Navesh Chitrakar / Reuters
The White House on Monday clarified it was not confirming that former President Jimmy Carter was planning a trip to North Korea to help negotiate the release of an American prisoner.
U.S. officials on Monday denied confirmation of reports that former President Jimmy Carter was traveling to North Korea and said any such venture would be considered "a private trip," a White House spokesperson said.
When asked at a briefing with reporters on Monday, deputy White House press secretary Josh Earnest said Carter “is traveling to North Korea on a private trip. He's doing that in his personal capacity."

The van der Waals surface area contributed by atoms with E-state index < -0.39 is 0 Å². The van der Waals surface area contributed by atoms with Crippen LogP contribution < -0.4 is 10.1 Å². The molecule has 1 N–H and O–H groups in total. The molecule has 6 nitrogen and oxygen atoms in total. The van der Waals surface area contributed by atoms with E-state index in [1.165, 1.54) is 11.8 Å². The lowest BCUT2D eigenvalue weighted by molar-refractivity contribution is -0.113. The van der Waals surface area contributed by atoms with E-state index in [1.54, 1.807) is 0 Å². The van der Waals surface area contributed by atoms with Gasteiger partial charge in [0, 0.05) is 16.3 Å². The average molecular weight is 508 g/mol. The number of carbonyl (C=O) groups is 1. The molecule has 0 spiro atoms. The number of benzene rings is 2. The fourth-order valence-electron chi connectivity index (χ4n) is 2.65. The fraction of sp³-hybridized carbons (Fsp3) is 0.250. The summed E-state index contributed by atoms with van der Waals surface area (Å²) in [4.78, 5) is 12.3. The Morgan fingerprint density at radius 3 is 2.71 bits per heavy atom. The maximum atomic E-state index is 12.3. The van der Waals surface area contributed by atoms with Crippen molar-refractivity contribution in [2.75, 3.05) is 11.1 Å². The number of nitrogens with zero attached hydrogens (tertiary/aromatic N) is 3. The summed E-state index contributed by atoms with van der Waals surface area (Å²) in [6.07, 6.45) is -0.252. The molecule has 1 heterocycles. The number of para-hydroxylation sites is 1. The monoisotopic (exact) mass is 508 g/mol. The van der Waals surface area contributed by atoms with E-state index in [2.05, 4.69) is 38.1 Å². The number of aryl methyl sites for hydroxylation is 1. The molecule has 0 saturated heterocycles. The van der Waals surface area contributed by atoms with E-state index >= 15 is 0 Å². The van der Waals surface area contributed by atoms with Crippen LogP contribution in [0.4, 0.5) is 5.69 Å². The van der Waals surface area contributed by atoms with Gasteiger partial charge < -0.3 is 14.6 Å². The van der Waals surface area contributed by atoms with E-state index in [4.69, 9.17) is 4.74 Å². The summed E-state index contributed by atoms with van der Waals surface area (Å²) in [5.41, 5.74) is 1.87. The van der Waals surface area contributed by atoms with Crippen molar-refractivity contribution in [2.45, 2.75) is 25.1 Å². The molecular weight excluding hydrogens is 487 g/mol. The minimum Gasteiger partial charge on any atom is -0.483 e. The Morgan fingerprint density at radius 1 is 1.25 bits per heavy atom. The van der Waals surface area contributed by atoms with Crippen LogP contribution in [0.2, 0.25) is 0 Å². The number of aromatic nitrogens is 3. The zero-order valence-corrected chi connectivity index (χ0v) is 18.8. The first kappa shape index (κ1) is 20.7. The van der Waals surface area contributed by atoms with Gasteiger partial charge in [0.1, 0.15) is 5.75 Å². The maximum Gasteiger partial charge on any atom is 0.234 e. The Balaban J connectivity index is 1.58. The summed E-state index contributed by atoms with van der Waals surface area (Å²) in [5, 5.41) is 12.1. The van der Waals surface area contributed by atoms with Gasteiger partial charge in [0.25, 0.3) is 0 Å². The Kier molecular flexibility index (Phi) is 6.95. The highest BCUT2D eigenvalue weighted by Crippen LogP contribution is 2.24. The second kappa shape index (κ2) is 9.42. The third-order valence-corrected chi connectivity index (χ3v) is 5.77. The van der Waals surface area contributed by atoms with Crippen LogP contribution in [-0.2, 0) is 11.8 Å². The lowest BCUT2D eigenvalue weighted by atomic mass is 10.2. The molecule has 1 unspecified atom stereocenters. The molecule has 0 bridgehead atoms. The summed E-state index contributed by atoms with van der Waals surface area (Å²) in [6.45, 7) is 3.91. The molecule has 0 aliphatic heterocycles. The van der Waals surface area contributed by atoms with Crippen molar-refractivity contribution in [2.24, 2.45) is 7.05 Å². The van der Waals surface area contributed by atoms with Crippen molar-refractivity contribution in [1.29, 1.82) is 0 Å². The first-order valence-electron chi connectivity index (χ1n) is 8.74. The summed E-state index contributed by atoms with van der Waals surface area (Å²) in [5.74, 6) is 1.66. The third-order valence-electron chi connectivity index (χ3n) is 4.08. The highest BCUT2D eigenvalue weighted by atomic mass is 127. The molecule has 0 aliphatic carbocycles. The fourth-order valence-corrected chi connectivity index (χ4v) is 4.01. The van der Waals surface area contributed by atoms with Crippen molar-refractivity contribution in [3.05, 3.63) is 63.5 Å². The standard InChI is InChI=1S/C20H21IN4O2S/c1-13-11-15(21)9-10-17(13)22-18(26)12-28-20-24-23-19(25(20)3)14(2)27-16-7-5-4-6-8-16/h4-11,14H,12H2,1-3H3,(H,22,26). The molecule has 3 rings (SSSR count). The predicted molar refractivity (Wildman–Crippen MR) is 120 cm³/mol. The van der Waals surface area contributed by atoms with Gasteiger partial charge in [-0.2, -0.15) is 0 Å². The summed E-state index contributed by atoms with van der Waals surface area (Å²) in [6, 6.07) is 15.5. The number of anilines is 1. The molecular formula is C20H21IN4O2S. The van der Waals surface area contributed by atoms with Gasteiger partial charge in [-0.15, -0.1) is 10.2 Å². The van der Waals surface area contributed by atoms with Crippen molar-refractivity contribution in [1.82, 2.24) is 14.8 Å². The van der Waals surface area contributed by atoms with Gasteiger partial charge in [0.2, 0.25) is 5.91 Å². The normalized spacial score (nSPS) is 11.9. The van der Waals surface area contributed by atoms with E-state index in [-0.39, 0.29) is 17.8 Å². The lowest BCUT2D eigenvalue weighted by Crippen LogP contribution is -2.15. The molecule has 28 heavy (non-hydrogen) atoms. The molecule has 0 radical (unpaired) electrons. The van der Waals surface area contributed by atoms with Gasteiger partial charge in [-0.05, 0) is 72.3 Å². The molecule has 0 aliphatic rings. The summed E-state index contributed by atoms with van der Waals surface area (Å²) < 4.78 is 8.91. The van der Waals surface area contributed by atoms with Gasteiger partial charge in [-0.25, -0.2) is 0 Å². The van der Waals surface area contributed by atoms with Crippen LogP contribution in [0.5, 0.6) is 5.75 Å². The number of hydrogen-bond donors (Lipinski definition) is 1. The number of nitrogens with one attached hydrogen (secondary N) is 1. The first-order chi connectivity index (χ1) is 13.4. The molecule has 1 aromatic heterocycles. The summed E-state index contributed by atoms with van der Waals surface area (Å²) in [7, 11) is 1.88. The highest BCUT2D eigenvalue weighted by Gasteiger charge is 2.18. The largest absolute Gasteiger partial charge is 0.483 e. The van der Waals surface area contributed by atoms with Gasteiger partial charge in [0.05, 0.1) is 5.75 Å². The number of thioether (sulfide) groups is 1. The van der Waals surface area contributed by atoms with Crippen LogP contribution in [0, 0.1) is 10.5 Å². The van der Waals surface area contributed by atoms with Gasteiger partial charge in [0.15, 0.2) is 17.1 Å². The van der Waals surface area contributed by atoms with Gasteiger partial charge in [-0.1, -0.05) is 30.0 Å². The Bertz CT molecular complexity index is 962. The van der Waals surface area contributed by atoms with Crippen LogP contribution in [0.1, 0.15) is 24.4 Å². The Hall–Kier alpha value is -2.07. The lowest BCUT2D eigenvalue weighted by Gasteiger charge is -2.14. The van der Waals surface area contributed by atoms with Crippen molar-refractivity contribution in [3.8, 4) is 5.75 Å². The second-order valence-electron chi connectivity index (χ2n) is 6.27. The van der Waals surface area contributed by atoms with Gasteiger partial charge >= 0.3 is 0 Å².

But shortly after, the White House said it was not confirming the trip, reported by Asian media, and said any such venture would be done without the cooperation of the Obama administration.
State Department spokesperson Jen Psaki was asked the same question, she referred reporters to a Carter Center statement that denied the former commander-in-chief had plans to visit the country.
Radio Free Asia reported that Carter was planning to head to the reclusive country to negotiate the release of American Kenneth Bae, who was sentenced to 15 years of hard labor after being convicted for charges that he was attempting to overthrow the government.
In 2010, Cater assisted in the release of Boston native Aijalon Mahli Gomes, who had been jailed for entering the country illegally.
Reuters contributed to this report.
First published July 29 2013, 10:49 AM